With each fresh study Bridget showed the queer[Pg 36] vagaries of a really clever mind run more or less to seed. She did everything in a dramatic, excitable style—she was all on wires, scarcely ever still, laughing one moment, weeping the next; the school had never known such a time as it underwent during the first week of her residence among them."I know we've all been awfully naughty, but we didn't think Caspar would mind the boughs. He turned sharp round and something happened to the wheels of the carriage—and—and—oh, Mrs. Freeman, do come. I think Evelyn must be dead, she's lying so still.""As I was saying," began Janet——
"Can't you, Bridget? I'm afraid I must make you understand that the fact of Evelyn being uninjured does not alter your conduct.""That's as bad as the other expression, Bridget."The girls took their places at the table—grace was said, and the meal began.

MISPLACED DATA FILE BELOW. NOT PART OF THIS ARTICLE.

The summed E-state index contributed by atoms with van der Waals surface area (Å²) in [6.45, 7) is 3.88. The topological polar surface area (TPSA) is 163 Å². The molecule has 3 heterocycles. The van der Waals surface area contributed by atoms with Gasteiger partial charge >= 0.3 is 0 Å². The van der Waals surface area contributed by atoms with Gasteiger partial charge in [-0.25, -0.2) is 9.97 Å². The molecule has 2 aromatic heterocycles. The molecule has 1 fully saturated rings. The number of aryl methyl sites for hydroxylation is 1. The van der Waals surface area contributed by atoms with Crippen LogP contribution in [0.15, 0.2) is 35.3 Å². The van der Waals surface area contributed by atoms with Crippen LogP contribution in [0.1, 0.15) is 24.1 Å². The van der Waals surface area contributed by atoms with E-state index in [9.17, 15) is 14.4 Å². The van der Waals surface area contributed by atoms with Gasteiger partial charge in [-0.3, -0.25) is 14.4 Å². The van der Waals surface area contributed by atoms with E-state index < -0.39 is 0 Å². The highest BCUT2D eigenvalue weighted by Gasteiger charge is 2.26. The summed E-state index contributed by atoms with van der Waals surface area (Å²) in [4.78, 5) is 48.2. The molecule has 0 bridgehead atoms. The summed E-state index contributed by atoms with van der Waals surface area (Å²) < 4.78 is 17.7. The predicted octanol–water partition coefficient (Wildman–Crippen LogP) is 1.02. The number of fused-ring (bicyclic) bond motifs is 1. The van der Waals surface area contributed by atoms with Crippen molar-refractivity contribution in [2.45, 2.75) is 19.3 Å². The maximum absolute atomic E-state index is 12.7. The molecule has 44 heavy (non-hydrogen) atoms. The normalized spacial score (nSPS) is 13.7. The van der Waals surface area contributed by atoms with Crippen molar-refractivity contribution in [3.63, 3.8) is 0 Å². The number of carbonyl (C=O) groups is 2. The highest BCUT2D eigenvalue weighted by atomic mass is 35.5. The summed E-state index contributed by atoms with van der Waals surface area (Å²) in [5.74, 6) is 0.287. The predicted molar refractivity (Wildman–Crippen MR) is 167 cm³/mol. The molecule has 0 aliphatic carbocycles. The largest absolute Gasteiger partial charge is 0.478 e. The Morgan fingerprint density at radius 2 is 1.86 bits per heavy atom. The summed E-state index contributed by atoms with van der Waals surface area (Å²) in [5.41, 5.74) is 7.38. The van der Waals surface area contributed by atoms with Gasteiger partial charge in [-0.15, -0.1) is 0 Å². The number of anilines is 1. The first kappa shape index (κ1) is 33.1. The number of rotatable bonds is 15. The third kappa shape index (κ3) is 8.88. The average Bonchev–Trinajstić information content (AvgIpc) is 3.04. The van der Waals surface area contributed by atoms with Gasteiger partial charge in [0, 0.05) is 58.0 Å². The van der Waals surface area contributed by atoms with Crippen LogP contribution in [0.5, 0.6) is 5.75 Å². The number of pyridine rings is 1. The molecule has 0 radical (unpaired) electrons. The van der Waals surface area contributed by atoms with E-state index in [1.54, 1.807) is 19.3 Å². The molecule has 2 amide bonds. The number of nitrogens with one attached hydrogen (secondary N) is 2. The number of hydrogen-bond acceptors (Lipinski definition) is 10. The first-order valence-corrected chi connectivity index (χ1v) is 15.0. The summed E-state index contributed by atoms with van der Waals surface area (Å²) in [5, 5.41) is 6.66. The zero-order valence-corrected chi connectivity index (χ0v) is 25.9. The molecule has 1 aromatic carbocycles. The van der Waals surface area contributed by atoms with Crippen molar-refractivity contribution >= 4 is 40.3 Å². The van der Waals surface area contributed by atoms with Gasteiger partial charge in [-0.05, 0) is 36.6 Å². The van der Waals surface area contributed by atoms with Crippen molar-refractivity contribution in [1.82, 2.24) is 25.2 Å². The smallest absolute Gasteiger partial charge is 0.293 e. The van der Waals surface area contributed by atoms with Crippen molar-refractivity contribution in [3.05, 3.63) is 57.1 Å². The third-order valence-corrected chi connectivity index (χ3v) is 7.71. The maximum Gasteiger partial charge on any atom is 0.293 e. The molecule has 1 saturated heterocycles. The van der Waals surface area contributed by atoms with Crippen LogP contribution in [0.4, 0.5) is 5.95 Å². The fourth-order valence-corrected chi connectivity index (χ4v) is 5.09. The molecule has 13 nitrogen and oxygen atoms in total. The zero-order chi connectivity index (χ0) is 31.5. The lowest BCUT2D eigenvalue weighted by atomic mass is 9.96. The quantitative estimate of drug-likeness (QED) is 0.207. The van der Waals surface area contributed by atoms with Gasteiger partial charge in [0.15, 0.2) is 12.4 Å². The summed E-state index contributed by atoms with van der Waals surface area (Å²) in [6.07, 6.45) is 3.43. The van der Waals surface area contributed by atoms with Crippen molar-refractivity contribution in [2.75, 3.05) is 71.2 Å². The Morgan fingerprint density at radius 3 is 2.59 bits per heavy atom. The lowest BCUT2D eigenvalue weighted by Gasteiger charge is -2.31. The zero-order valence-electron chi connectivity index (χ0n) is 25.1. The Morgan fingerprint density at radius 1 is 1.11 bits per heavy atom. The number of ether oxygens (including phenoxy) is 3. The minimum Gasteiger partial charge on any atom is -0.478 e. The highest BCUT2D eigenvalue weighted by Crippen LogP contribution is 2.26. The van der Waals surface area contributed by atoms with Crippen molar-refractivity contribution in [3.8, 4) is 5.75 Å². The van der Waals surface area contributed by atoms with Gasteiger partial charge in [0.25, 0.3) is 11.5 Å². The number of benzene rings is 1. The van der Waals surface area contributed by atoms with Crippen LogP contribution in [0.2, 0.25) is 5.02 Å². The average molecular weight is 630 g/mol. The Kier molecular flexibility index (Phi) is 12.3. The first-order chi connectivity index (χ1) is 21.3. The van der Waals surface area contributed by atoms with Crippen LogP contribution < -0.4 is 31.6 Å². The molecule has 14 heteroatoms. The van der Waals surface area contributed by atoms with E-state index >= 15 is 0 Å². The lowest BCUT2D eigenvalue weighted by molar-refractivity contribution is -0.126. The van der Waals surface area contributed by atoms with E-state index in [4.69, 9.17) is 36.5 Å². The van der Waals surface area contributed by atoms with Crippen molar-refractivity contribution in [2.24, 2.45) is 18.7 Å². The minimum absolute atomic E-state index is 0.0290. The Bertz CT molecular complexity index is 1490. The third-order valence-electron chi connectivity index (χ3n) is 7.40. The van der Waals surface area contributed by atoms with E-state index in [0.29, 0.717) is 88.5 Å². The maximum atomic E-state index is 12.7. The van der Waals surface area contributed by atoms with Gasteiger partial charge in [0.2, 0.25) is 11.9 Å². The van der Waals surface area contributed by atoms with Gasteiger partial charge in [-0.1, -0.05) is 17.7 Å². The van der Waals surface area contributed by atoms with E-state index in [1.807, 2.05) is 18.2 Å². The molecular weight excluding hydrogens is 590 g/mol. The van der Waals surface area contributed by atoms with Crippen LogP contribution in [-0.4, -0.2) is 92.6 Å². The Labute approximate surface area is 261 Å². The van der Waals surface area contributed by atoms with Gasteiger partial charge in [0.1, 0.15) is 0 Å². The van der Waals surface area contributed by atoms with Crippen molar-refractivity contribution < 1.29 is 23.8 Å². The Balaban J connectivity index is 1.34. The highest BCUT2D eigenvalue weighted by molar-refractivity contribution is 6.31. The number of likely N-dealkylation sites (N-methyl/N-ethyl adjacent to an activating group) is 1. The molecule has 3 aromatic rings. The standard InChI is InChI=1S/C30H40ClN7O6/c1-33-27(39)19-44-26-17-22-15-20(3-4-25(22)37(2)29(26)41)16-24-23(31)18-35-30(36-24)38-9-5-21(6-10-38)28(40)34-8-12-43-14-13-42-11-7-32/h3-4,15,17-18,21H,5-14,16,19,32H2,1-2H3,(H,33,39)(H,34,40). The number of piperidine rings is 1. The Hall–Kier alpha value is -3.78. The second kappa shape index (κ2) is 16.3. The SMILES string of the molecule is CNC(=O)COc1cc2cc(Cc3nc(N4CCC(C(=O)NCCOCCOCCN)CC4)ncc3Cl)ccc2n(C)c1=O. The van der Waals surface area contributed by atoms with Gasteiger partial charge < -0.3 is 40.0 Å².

"Oh, well; it's all the same," said Olive. "You won't admit the feeling that animates your breast, but I know that it is there, chérie. Now I have got something to confess on my own account—I don't like her either."
Mrs. Freeman went over and drew back the curtains.
A story book, belonging to the school library, happened to be lying on a chair close to her own. She took it up, opened it, and began to read. The tale was sufficiently interesting to cause her to forget her troubles.
"Yes, yes, I know," replied Janet, with a sneer; "she did something which shook the nerves of our beloved favorite. Had anyone else given Miss Percival her little fright, I could have forgiven her!"
"I think, my dear, we won't talk quite so much," said Mrs. Freeman. "At most of our meals German is the only language spoken. Supper, of course, is an exception. Why, what is the matter. Miss O'Hara?"